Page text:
Apple achieved another protectionist victory Tuesday in its ongoing battle with South Korea’s Samsung when the Obama Administration decided not to veto an import ban on certain older model Samsung smartphones and tablets.

This would not have been news except for a recent Administration decision to veto a similar ban on certain Apple products. The last time any Administration vetoed a ban on import and sale of a product was 1987. The Obama Administration’s inconsistent decisions favoring American companies and lack of transparency on its decision-making process extends an unprecedented level of executive overreach that undermines free enterprise and consumer choice.

On Tuesday, the Obama Administration affirmed an August decision by the U.S. International Trade Commission to block some imports of Samsung’s mobile units, the company’s largest product category. Americans will not receive access to these products, resulting in decreased consumer choice and market competition. This ban creates uncertainty for market penetration of any new phones—including a curved smartphone Samsung released the following day.

The decision to enforce the Samsung ban while overturning Apple’s is the last step in a murky process that has resulted in preferential treatment and market distortion. As noted back in August, a discriminatory decision like this would be contrary to American principles of free trade and open markets. The South Korean trade ministry has already issued its opposition to these decisions.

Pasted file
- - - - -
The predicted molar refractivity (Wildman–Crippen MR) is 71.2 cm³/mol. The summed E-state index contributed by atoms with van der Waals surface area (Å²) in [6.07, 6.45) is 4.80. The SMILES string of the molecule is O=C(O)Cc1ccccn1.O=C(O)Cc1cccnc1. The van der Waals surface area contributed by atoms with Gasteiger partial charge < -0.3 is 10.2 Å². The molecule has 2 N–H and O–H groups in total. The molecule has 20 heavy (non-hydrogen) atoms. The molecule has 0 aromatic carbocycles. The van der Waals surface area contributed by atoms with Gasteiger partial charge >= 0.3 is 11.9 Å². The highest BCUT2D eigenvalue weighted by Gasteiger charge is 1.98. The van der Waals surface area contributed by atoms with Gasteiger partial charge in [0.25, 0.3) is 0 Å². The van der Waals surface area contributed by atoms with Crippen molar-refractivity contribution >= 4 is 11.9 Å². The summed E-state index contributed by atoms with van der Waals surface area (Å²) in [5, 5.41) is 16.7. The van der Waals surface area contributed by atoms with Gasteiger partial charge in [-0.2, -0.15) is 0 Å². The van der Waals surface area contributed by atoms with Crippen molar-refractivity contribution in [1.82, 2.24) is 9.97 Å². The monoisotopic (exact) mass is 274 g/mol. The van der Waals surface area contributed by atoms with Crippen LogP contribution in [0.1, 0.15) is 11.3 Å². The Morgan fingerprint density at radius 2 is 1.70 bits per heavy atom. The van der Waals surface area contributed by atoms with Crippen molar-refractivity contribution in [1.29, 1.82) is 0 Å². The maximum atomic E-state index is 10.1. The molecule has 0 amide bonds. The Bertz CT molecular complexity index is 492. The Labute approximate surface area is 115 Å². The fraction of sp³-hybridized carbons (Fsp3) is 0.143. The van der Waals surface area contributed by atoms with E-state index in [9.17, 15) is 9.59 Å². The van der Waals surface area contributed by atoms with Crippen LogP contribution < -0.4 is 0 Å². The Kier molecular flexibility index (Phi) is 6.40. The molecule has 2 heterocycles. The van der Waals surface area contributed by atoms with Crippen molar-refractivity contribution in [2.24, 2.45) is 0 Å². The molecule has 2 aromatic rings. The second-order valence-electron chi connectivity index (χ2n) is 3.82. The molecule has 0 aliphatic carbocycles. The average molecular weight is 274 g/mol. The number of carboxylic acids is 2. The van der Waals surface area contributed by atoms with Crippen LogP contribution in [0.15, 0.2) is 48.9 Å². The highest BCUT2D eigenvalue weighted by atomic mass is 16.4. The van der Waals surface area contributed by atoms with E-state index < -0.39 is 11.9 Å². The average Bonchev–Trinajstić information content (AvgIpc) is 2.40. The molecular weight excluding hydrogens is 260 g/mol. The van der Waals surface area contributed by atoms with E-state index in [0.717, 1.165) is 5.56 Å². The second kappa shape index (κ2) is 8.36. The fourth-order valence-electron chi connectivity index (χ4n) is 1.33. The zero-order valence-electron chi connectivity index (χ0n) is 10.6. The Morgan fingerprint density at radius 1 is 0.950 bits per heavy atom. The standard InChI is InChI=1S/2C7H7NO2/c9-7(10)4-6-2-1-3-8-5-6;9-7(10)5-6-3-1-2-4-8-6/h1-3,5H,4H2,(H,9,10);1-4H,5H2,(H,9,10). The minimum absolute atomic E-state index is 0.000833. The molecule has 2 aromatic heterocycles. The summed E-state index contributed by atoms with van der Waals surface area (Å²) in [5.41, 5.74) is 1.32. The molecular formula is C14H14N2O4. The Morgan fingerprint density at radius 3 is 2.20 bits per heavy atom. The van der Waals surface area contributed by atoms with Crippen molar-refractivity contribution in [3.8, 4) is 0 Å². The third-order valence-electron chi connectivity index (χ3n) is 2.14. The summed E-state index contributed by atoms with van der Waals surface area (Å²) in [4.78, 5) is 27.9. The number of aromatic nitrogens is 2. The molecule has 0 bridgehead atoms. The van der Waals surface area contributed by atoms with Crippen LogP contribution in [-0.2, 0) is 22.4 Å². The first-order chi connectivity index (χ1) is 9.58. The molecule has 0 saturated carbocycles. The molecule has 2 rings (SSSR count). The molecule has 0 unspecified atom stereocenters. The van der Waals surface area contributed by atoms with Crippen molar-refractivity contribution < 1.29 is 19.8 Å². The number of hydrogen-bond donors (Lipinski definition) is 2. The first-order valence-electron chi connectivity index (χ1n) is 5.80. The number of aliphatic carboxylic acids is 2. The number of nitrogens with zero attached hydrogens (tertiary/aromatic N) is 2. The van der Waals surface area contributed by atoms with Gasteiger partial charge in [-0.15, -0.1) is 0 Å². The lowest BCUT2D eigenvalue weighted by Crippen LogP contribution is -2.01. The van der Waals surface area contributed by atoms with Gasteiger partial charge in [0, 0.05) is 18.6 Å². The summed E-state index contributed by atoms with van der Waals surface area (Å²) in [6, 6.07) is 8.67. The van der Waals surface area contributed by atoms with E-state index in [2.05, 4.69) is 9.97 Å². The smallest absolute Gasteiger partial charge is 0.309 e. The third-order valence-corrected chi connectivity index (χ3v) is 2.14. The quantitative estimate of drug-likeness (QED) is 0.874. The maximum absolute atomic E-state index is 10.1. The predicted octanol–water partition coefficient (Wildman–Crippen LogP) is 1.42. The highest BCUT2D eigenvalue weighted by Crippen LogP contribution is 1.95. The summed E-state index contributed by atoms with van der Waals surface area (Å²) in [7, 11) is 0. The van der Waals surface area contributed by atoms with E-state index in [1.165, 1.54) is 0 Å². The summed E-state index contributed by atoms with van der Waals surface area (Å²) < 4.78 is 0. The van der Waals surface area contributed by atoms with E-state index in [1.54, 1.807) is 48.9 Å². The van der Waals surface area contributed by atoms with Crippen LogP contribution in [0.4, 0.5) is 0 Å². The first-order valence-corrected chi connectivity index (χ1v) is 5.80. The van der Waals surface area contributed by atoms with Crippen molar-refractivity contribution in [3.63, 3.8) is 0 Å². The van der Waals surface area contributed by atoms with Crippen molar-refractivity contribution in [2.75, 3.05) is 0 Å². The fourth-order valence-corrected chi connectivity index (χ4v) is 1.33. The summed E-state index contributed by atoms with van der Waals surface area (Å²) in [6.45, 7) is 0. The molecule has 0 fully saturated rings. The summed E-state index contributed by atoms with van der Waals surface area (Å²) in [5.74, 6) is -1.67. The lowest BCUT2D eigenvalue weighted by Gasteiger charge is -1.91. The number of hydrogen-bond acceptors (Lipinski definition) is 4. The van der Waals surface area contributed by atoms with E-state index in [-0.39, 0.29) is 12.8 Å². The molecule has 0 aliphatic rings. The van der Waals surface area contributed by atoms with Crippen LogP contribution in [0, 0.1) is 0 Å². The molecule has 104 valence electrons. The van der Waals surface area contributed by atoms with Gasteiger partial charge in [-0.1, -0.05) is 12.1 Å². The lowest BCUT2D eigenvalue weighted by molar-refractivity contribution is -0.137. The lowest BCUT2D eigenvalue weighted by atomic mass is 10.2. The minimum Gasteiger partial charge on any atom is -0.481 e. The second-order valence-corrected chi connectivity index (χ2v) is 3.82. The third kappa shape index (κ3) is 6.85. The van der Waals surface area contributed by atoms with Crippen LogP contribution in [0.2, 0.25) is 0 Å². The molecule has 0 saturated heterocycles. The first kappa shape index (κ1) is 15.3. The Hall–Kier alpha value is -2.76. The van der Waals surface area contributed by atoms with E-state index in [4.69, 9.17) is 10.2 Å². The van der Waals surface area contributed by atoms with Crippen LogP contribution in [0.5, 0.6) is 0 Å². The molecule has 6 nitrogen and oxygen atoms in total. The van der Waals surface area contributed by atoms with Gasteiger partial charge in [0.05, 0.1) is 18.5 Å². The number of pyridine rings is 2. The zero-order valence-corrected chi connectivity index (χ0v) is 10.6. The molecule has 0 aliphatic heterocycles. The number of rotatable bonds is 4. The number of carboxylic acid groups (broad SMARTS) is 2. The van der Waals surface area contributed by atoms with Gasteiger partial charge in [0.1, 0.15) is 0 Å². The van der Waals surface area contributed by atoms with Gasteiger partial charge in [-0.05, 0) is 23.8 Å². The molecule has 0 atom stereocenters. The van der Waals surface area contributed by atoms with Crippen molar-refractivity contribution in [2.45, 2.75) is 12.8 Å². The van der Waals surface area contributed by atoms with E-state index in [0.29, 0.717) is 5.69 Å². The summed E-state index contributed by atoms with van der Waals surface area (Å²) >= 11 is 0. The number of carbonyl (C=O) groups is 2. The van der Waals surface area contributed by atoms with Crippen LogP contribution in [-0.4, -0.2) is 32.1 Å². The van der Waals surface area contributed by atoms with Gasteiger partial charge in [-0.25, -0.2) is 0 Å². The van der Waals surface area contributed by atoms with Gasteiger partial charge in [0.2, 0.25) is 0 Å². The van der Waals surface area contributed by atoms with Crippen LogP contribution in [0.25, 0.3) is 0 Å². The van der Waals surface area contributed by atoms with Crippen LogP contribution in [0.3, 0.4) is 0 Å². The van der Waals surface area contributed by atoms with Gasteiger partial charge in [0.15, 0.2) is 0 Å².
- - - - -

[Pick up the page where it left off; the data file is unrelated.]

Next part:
The World Trade Organization has warned that rising protectionist policies are harming the global economy. Imported products support American jobs and trade freedom. Barriers to foreign products mean increased costs for United States citizens and undermine the country’s role as a leader of free trade and entrepreneurship.

Further, a responsible Administration would show respect for the other branches of government. Instead, we have seen the rise of the administrative state and recent exercises of questionable executive authority. Decisions on such matters should promote free trade and open competition, resulting in substantial economic benefits to foreign and American companies alike. At the very least, the Administration should be open and transparent as to why it made these conflicting decisions.